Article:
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GPS Sensitivity?

Source:, Featuring Wally Moran

Subscriber question:

"Sometimes when making a GPS approach, as I approach the final fix, the GPS seems to get more sensitive. Is GPS like a VOR in that it is more sensitive near the station?"
- Peter T.

GPS use in cockpit


"Sometimes it can look like that but it is not like VOR in that manner, GPS deviation is linear. For example one dot deviation is the same distance off course at one mile from the waypoint as it is at 100 miles.

When making a GPS approach, at 2 nautical miles from the final fix the GPS unit switches from terminal mode to approach mode. When this occurs, the CDI full scale sensitivity changes smoothly from 1 nautical mile to .3 nautical mile.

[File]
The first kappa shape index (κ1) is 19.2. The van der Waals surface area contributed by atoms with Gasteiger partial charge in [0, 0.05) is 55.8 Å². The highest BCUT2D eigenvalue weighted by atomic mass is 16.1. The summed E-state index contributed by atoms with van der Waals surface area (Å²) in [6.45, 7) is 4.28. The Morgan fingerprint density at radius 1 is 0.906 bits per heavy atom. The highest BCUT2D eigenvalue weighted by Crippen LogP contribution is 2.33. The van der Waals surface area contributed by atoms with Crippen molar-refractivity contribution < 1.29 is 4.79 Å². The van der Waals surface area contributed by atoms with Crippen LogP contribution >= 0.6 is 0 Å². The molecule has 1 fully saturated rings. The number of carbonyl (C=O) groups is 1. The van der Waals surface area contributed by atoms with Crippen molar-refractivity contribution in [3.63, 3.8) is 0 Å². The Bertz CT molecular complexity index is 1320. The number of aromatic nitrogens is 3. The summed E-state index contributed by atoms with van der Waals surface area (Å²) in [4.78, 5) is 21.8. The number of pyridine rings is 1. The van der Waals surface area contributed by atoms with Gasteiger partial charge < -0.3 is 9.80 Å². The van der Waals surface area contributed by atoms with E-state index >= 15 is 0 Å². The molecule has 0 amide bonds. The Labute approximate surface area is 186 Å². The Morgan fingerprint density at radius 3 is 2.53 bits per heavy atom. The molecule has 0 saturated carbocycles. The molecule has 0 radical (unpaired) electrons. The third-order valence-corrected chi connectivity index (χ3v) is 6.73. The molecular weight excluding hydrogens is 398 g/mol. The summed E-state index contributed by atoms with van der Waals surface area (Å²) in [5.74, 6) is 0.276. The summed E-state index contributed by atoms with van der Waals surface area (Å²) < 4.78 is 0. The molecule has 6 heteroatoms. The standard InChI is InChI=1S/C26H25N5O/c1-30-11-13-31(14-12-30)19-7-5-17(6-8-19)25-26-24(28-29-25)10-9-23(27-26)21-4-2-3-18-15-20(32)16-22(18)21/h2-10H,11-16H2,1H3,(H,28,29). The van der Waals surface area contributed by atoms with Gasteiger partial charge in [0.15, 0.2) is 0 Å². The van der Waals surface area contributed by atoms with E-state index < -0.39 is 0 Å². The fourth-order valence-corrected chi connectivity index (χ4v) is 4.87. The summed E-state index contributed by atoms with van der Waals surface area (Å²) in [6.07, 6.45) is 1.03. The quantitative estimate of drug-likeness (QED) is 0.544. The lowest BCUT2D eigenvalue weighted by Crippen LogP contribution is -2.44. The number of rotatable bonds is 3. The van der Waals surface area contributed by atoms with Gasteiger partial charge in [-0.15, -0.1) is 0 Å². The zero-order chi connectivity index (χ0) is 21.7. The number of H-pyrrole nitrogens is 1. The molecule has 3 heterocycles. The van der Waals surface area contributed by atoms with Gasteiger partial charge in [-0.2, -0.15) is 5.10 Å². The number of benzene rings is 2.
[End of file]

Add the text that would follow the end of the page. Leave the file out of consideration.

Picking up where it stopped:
As this sensitivity change occurs approaching the final fix, if the CDI is not centered, the corresponding increase in CDI displacement may give the impression that the aircraft is actually moving away from the course when actually it may be on a perfectly good intercept heading.

Once this transition is complete the full scale displacement remains at .3 nautical miles all the way to the missed approach point. This is required to give us the precision necessary to be able to make safe GPS approaches.

The GPS also changes full scale displacement values as it switches from enroute to terminal mode. So if you happen to have a CDI deviation during this change, you might also see a change in displacement. Of course, pilots who keep the CDI needle centered all the time never get to experience this problem."